5. Jonathan Alevy & Michael Haigh & John List, 2005. "Information cascades: Evidence from a field experiment with financial market professionals," Framed Field Experiments, The Field Experiments Website 00116, The Field Experiments Website.
  6. McKelvey Richard D. & Palfrey Thomas R., 1995. "Quantal Response Equilibria for Normal Form Games," Games and Economic Behavior, Elsevier, Elsevier, vol. 10(1), pages 6-38, July.
  7. Marco Cipriani & Antonio Guarino, . "Herd Behavior and Contagion in Financial Markets," Working Papers, The George Washington University, Institute for International Economic Policy 2010-01, The George Washington University, Institute for International Economic Policy.
  8. Smith, L. & Sorensen, P., 1996. "Pathological Outcomes of Observational Learning," Economics Papers 115, Economics Group, Nuffield College, University of Oxford.
  9. V. V. Chari & Patrick J. Kehoe, 2003. "Financial crises as herds: overturning the critiques," Staff Report, Federal Reserve Bank of Minneapolis 316, Federal Reserve Bank of Minneapolis.
  10. Marco Cipriani & Antonio Guarino, 2005. "Herd Behavior in a Laboratory Financial Market," Experimental, EconWPA 0502002, EconWPA.
Full references (including those not matched with items on IDEAS)

Citations

Citations are extracted by the CitEc Project, subscribe to its RSS feed for this item.
as in new window

Cited by:
  1. Asen Ivanov & Dan Levin & James Peck, 2008. "Hindsight, Foresight, and Insight: An Experimental Study of a Small-Market Investment Game with Common and Private Values," Working Papers, VCU School of Business, Department of Economics 0801, VCU School of Business, Department of Economics.
  2. Park, Andreas & Sgroi, Daniel, 2008. "Herding and Contrarianism in a Financial Trading Experiment with Endogenous Timing," The Warwick Economics Research Paper Series (TWERPS), University of Warwick, Department of Economics 868, University of Warwick, Department of Economics.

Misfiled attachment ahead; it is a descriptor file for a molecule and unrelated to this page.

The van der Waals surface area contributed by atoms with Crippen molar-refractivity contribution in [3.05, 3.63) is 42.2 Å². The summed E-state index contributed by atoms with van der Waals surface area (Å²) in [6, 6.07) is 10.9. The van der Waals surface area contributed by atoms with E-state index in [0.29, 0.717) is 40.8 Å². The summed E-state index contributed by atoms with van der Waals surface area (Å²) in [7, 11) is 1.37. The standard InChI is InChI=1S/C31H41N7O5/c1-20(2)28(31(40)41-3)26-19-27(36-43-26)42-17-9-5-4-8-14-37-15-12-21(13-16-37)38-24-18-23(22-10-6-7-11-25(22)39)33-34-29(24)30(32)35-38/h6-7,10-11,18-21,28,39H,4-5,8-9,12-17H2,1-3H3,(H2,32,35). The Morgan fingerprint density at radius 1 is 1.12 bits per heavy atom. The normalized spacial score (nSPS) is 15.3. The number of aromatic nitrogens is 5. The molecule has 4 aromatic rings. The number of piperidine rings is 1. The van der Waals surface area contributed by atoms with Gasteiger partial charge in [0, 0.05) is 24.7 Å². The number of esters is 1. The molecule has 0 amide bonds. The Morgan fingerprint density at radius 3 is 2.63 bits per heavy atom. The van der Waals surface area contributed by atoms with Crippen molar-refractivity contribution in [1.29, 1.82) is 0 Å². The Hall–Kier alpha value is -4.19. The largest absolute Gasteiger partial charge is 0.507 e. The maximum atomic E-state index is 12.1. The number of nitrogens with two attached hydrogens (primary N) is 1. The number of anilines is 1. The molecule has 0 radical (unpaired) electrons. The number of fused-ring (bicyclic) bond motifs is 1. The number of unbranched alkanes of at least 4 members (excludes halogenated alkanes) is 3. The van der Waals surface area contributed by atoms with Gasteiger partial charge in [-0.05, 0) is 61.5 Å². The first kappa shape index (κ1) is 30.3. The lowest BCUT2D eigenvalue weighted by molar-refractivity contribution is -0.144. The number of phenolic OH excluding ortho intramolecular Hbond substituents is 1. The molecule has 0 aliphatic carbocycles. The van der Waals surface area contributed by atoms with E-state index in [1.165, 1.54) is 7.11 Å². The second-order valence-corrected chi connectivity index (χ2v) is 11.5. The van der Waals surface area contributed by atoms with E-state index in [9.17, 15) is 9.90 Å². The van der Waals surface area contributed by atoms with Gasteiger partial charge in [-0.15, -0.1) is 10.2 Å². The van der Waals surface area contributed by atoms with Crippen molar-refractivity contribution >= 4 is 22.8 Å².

3. Hirshleifer, David & Teoh, Siew Hong, 2008. "Thought and Behavior Contagion in Capital Markets," MPRA Paper 9164, University Library of Munich, Germany.

Lists

This item is not listed on Wikipedia, on a reading list or among the top items on IDEAS.

Statistics

Access and download statistics

Corrections

When requesting a correction, please mention this item's handle: RePEc:wrk:warwec:854. See general information about how to correct material in RePEc.

For technical questions regarding this item, or to correct its authors, title, abstract, bibliographic or download information, contact: (Helen Neal).

If you have authored this item and are not yet registered with RePEc, we encourage you to do it here. This allows to link your profile to this item. It also allows you to accept potential citations to this item that we are uncertain about.

If references are entirely missing, you can add them using this form.

If the full references list an item that is present in RePEc, but the system did not link to it, you can help with this form.

If you know of missing items citing this one, you can help us creating those links by adding the relevant references in the same way as above, for each refering item. If you are a registered author of this item, you may also want to check the "citations" tab in your profile, as there may be some citations waiting for confirmation.

Please note that corrections may take a couple of weeks to filter through the various RePEc services.